I always find it funny when something becomes popular outside of its place of origin. Hell, people in the US have managed to make some anime so insanely popular when it was pretty darn average in Japan. So turnaround is fair play when it comes to Spider-Man. Marvel’s wallcrawler has a huge fan following in Japan, and it often resulted in very interesting and original interpretations.
Spider-Man: The Manga (1970 – 1971)
I remember collecting nearly every issue of the English translation of this rather bizarre entry in Spidey history. Initially written by Kosei Ono and drawn by Ryoichi Ikegami (who would later be famous for his art on the steamy action thriller manga Crying Freeman), this started off pretty much like a Japanese retelling of Spider-Man, although with a far more moody atmosphere. Junior high student Yu Komori, while conducting an experiment with radiation late at night at his school, gets bitten by an irradiated spider (when will science learn to not do open air radiation experiments?). He gets superpowers, but since he has no uncle to die and learn responsibility for his actions yet, he kinda just makes a costume and webshooters. His female pen pal comes to Tokyo looking for her lost brother, who came seeking work to pay for their mother’s operation. Yu decides to get a reward for a strange, super powered bank robber called Electro (yes, we’re going there), and goes after him as Spider-Man. The fledgling hero, however, ends up accidentally killing Electro (in reality the lost brother). And so Yu attempts to do what’s right with his powers while at the same time dealing with some truly dark stuff.
If you haven’t guessed, this is an odd one. The combination of a different culture and time period for its release makes it hard to truly accept this as Spidey. And yet Ikegami’s art often played with psychedelic, almost feverish nightmare imagery. This gave the manga a unique look and helped me remember the stories. For the first half or so, while Ono was the writer, it followed a formula of introducing Spidey foes, re-imagined as darker versions of themselves (my favorites being Lizard and Mysterio). Then, it got odd. Yu found himself in a story where he was accused being part of a group of rapists he helped fight off, and did not really appear in costume as he worked to clear his name. After the sixth storyline, writing duties switched to legendary Japanese sci-fi manga writer Kazumasa Hirai of 8-Man and Wolf Guy fame. When he took over, the quality of storytelling shifted up a notch, choosing instead of trying to adapt Spidey’s foes to Japan, to simply tell compelling stories about Yu and his own foes and issues. Of particular note are his encounter with the Winter Witch, a tragic woman based on a Japanese ghost story, and his friendship and conflict with a young man he gives blood to save and ends up becoming an evil Spider-Man. The sad thing is, Marvel cancelled their translation/release of this series, resulting in its last storyline never being completed in English. Poor sales due to uneven quality of the early half and the fact that Japanese comics shouldn’t have been broken down into such small chapters for a US monthly schedule means that a promising and impressive series will never be completed in America. Marvel, if you’re reading this, please re-release this series in time for Spider-Man’s 50th anniversary this year. I miss the adventures of Yu Komori.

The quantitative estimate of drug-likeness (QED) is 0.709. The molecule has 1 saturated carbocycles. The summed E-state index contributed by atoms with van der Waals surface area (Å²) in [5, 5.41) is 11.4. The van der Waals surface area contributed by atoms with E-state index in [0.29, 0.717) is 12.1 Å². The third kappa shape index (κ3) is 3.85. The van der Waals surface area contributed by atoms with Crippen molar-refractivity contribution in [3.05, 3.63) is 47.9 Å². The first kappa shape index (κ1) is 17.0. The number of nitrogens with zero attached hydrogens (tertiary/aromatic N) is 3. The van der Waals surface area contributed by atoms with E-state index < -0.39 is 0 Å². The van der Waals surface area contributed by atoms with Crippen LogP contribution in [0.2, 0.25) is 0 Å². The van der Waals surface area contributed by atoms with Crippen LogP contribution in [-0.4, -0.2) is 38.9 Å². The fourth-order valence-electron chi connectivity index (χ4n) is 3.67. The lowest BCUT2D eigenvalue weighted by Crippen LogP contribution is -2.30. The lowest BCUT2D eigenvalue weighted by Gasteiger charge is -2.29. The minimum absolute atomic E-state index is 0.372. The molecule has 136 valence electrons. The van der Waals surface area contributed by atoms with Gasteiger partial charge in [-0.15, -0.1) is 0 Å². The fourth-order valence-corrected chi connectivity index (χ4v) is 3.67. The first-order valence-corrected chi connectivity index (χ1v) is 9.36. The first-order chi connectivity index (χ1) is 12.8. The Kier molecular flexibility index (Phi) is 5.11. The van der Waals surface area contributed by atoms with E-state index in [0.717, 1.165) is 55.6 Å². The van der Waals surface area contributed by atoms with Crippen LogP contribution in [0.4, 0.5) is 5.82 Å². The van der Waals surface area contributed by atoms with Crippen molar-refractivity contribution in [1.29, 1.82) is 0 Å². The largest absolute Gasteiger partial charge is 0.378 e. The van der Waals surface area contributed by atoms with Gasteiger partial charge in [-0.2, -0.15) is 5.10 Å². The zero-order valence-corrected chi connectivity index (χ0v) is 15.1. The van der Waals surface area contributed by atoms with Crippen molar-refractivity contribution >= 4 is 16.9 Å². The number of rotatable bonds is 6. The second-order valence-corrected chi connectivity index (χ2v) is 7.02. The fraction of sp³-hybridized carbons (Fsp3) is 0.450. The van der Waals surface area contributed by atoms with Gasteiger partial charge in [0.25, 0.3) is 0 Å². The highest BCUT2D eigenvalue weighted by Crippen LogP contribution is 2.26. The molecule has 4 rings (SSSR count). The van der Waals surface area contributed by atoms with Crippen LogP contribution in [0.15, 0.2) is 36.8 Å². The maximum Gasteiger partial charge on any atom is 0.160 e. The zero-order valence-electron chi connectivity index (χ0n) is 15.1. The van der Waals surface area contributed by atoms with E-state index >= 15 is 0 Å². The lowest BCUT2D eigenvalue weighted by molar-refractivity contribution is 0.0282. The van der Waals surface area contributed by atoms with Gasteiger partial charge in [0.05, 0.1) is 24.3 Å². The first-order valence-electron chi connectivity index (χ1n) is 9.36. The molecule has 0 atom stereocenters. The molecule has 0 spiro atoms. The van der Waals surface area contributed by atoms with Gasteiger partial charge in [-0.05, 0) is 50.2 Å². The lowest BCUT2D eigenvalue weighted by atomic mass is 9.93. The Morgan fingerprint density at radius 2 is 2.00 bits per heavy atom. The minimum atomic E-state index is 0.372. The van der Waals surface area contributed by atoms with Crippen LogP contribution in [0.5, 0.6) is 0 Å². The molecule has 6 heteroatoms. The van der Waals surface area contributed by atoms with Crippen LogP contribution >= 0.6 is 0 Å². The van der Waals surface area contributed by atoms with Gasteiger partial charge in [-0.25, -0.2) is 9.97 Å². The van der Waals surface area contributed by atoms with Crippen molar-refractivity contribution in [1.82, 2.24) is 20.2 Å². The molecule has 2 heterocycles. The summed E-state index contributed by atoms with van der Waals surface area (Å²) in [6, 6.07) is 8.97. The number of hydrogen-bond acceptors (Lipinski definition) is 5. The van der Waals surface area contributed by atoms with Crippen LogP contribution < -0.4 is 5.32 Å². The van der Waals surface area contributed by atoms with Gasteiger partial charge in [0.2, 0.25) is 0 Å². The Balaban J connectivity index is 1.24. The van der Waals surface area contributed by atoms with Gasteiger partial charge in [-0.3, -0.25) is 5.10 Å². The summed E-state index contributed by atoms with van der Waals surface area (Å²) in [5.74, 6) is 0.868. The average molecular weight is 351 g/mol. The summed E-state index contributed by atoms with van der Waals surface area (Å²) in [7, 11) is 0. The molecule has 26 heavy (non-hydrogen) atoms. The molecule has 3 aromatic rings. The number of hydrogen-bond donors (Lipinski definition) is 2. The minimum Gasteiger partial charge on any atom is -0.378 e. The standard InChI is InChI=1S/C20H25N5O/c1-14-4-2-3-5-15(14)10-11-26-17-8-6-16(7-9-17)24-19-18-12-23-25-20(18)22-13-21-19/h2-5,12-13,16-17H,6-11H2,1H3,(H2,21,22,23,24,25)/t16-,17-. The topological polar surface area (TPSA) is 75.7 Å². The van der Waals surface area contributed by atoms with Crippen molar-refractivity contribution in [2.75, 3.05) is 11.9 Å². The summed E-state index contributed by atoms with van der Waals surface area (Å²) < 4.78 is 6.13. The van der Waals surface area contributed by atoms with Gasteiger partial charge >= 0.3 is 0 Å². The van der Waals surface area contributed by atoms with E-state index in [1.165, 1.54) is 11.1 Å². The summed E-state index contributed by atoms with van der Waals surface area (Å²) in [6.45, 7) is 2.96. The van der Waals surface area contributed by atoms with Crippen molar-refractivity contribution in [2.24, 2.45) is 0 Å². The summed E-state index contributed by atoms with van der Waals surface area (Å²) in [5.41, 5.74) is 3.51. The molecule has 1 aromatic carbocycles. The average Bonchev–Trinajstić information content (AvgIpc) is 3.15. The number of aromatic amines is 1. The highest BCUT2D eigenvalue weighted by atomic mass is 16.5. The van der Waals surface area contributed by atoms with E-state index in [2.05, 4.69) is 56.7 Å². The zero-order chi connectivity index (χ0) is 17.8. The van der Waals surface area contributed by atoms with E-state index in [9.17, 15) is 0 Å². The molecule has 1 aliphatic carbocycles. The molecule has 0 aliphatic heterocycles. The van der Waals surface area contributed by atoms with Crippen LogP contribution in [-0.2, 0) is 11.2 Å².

Spider-Man the TV series (1978 – 1979)
This is probably the one Japanese Spider-Man most people have heard of. Toei, the Japanese company responsible for series like Kamen Rider and the Super Sentai shows (which are what Power Rangers was based on, by the way), created this show. In this series, the evil Iron Cross Army, led by Professor Monster (no, really) and his lieutenant Amazoness, played by Mitsuo Ando and Yukie Kagawa respectively, kill scientist Hiroshi Yamashiro. They then attempt to kill the professor’s oldest son Takuya, but he is saved by an alien from Planet Spider named Garia (no, REALLY). Garia, before dying, gives Takuya his Spider Braclet, and injects him with a liquid that gives him spider powers. With the Braclet and its web weapons, the classic red-and-blue suit now called the Spider Protector, the flying car Spider Machine GP-7 (NO, REALLY) and the giant spaceship Marveller which transforms into a giant robot called Leopardon (you get the point), Takuya fights to protect humanity and get revenge on Iron Cross for his father’s death.
Like most shows of this nature, there’d be a monster that would appear each episode, that would eventually turn into a giant. Spidey would then summon his robot and beat it. And yet, the show is not really as repetitive as you’d think. Each episode’s plot was unique, and it was pretty interesting. All I can say is, Marvel is officially streaming translated episodes on their site, so check it out if you can.
This one is odd. I’m still trying to find as much info as I can, since it’s had very little exposure in English. Sho Amano (changed to Peter Parker for the US release) is a 15 year old with spider powers, fighting against the evil Lord Gokibu (Beastius in the US). With his detective friend helping, Spider-Man J attempts to stop the villains and protect his friends and the city.
So, kinda a mixture of the live action show, with classic US Spidey. I’m planning to pick up the complete US release and give a better review in a later article.
This is one thing I do love about popular characters: seeing new interpretations of them by different creators. It’s both a compliment to the original work, and an inspiration to the rest of us to dream of new ways to tell stories of classic characters.
Still, I think we do owe the Japanese an apology for the American Godzilla film. So bring on more Japanese Spidey.